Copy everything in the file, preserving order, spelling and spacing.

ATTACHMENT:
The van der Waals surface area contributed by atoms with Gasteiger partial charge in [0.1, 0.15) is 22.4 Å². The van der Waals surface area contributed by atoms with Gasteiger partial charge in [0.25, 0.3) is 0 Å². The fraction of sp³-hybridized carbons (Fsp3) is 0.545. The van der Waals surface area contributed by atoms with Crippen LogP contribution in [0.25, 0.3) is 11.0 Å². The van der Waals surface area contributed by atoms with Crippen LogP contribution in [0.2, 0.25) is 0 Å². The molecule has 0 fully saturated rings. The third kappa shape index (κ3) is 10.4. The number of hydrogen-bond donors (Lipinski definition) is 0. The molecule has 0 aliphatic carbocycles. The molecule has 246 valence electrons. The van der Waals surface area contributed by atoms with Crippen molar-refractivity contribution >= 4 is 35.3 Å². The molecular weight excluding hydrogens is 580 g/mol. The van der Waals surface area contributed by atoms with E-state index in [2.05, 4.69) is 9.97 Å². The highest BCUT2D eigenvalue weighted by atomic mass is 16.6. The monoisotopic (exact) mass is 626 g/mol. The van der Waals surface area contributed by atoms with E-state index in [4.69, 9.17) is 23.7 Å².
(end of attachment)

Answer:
The van der Waals surface area contributed by atoms with Gasteiger partial charge in [0.1, 0.15) is 22.4 Å². The van der Waals surface area contributed by atoms with Gasteiger partial charge in [0.25, 0.3) is 0 Å². The fraction of sp³-hybridized carbons (Fsp3) is 0.545. The van der Waals surface area contributed by atoms with Crippen LogP contribution in [0.25, 0.3) is 11.0 Å². The van der Waals surface area contributed by atoms with Crippen LogP contribution in [0.2, 0.25) is 0 Å². The molecule has 0 fully saturated rings. The third kappa shape index (κ3) is 10.4. The number of hydrogen-bond donors (Lipinski definition) is 0. The molecule has 0 aliphatic carbocycles. The molecule has 246 valence electrons. The van der Waals surface area contributed by atoms with Crippen molar-refractivity contribution >= 4 is 35.3 Å². The molecular weight excluding hydrogens is 580 g/mol. The van der Waals surface area contributed by atoms with E-state index in [2.05, 4.69) is 9.97 Å². The highest BCUT2D eigenvalue weighted by atomic mass is 16.6. The monoisotopic (exact) mass is 626 g/mol. The van der Waals surface area contributed by atoms with E-state index in [4.69, 9.17) is 23.7 Å².